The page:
Jul 1, 2010

U.S. Senate Republicans stiff workers to go home and march in parades

Republicans in the U.S. Senate have a nice holiday gift for the many unemployed people in Michigan and across the country as we try and climb out of the Bush recessions: more suffering and the loss of a lifeline that is keeping many people’s heads above water.

The Senate adjourned for the July 4tth holiday without passing six-month extension of unemployment benefits after Senate Republicans filibustered the bill for the third time in three weeks. The vote failed 58-38; 60 were needed to end a Republican filibuster. That means more than 170,000 Michigan residents will see their benefits expire after the 26-week period ends.

Apparently, Republicans like U.S. Senate candidate and Teabagger Sharon Angle of Nevada who said unemployment benefits “spoil” the citizenry in her first and only interview with the real press thinks people enjoy being unemployed. Nevada has the highest unemployment rate in the nation at 14 percent followed by Michigan at 13.6 percent. I doubt few, if any, of those people are enjoying staying at home on "their couches.”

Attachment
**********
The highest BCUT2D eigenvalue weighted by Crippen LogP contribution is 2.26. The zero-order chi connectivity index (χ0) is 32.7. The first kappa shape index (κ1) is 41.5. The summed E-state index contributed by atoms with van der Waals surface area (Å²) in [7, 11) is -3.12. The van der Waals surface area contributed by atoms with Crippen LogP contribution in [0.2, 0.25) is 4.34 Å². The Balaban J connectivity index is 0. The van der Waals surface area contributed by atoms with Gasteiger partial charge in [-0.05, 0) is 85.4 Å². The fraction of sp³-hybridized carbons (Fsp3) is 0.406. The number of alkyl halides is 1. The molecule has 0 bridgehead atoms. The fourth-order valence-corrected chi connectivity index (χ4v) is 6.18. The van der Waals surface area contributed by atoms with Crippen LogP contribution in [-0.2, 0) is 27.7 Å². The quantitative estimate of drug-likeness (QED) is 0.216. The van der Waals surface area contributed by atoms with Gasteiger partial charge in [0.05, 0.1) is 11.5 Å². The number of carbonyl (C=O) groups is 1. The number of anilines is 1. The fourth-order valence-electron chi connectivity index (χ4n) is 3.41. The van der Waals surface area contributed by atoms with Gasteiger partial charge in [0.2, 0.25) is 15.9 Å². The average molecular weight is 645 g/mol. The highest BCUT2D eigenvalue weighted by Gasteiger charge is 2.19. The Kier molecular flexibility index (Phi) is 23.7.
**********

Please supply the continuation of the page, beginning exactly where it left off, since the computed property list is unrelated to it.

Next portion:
I have never met anyone, although I’m sure their may be a few people out there, who wants to be on unemployment.

The Republicans justification for thumbing their noses at people who want to work is that it will increase the deficit. It makes no sense to worry about a deficit now when we are trying to climb out of the Bush recession; the worst since the Great Depression. Where were they when Bush was squandering the budget surplus and creating the deficit to start and fight an unnecessary war?

Republicans want President Obama and the economic recovery to fail to recapture power, and if a few thousand unemployed workers get hurt in the process, so be it.

Charles Ballard, a professor of economics at Michigan State University, said in the Detroit Free Press that society needs to do more right now to help people running out of unemployment until the nation's economic recovery is on firmer footing.

"At this point, when the recovery ... still feels pretty tenuous, I think it's not appropriate to worry about deficits in the short run," he said.

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